Pain relief: Poor evidence for non-drug approaches in labor

There is better evidence for the effectiveness of drug-based approaches for relieving labour pains than non-drug approaches. These are the findings of an all-encompassing publishing in The Cochrane Library, which draws together results from a number of previous reviews on the subject.

Many different approaches are used to relieve pain in labour, but not all are supported by strong evidence. The researchers brought together the results of 15 previous Cochrane reviews and three non-Cochrane reviews, including data from 310 trials in total. To try to distinguish between well-supported and less well-supported approaches, they decided to split interventions into three categories.

Painkilling drugs given by epidural, combined spinal epidural (CSE) and inhalation fell under the first category, "what works". There was less evidence for immersion in water, relaxation, acupuncture, massage and local anaesthetic or non-opioid drugs. The authors classed these interventions as "may work". However, more adverse effects were associated with the interventions for which there was the best evidence, including caused by inhaled and hypotension due to epidural. The second group of pain relief approaches, although less well-supported by , were better tolerated, with women reporting improved satisfaction with pain relief for all except massage. The least supported or "insufficient evidence" group of pain relief interventions included hypnosis, biofeedback, sterile water injection, aromatherapy, transcutaneous electrical nerve stimulation (TENS) and injected or intravenous opioids.

"Women should be told about the benefits and adverse effects of different pain relief methods, but should feel free to choose whatever form of pain relief they feel would help them most during labour," said lead author of the study, James Neilson of the Department of Women's and Children's Health at the University of Liverpool in Liverpool, UK. "It remains important to tailor approaches to women's individual needs and circumstances."

The overview study calls for more research on the non-drug interventions that researchers grouped into the second and third categories. Although generally safe, for most of these interventions, evidence was based on just one or two trials. Fewer than 1,000 women have taken part in trials for each of hypnosis, biofeedback, sterile water injection, aromatherapy and massage. TENS is popular and widely recommended by midwives but not by the National Institute for Health and Clinical Excellence. "The discordance of views between women, clinicians and guidelines reflects a poor evidence base and the uncertainty should be resolved by a definitive clinical trial," said Neilson.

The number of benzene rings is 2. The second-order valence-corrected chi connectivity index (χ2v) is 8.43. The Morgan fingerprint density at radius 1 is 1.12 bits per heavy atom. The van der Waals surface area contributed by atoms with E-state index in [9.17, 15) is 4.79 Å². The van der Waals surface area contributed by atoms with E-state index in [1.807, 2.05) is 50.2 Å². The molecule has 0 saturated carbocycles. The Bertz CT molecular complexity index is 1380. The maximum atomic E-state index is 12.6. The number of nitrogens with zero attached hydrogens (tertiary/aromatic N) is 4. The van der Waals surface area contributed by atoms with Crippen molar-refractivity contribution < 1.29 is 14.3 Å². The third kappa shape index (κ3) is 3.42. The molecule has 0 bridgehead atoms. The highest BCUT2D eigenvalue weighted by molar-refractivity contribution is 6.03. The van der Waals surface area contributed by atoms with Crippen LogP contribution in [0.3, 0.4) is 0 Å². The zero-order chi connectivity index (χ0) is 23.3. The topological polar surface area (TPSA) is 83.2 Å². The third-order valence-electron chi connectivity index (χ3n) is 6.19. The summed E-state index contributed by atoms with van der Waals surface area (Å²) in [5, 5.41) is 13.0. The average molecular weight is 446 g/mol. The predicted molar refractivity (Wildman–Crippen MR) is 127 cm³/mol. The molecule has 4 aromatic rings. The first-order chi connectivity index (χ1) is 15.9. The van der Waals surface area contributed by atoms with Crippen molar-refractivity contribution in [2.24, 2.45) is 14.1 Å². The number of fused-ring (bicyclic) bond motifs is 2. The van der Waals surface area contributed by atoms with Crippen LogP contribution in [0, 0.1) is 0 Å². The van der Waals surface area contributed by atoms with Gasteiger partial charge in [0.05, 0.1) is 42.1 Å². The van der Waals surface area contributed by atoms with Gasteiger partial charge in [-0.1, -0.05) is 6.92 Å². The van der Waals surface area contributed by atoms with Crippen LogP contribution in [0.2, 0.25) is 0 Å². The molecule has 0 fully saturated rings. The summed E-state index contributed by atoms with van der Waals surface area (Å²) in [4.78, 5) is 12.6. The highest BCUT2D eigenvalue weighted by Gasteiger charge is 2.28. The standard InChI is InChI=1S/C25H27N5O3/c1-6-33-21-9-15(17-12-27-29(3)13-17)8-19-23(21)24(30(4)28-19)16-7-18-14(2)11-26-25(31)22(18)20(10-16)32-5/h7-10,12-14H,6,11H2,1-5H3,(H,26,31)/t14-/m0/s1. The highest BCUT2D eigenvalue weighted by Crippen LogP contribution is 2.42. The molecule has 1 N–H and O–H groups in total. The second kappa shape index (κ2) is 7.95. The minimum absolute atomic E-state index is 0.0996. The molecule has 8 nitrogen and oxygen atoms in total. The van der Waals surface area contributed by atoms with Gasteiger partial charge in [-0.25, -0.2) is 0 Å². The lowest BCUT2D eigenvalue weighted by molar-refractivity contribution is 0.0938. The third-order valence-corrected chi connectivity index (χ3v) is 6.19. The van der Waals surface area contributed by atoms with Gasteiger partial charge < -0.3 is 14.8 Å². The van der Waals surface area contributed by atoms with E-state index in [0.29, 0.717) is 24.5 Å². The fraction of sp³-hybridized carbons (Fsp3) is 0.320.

More information: Jones L, Othman M, Dowswell T, Alfirevic Z, Gates S, Newburn M, Jordan S, Lavender T, Neilson JP. Pain management for women in labour: an overview of systematic reviews. Cochrane Database of Systematic Reviews 2012, Issue 3. Art. No.: CD009234. DOI: 10.1002/14651858.CD009234.pub2

Related Stories

Pain relief can now be based on solid evidence

Sep 07, 2011

A Cochrane Review of data relating to about 45,000 patients involved in approximately 350 individual studies has provided an evaluation of the effect you can expect to get if you take commonly used painkillers at specific ...

Pain-free childbirth? Get real!

Mar 14, 2008

A pain-free and drug-free labour may be many expectant mothers’ dream but a review in the open access journal BMC Medicine reveals that reality hits hard. Most women's labour experiences differ markedly from their expect ...

Acetaminophen Alone Works Well for Postpartum Pain

Mar 17, 2010

For many mothers of newborns, lingering pain from the delivery can interfere with their first days with their infant. A recent review examined whether over-the-counter medications containing acetaminophen - Tylenol for example ...

Recommended for you

Is egg freezing an empowering option for women?

Nov 17, 2014

Katie Hammond, a PhD candidate in the Department of Sociology researching the experience of egg donation in Canada, discusses the recent decision by tech giants Facebook and Apple to offer egg freezing to ...

Peripheral nerve blocks OK for migraines in pregnancy

Nov 14, 2014

(HealthDay)—For migraines that do not respond to medications, peripheral nerve blocks may be a treatment option in pregnant women, according to research published online Nov. 5 in Obstetrics & Gynecology.

Hearing the heart of the mother and her baby

Nov 14, 2014

A group of students from the Autonomous Metropolitan University of Mexico (UAM-I) developed a technological portable prototype able to diagnose health conditions in the mother and in the baby by monitoring ...

User comments

Please sign in to add a comment. Registration is free, and takes less than a minute. Read more

Click here to reset your password.
Sign in to get notified via email when new comments are made.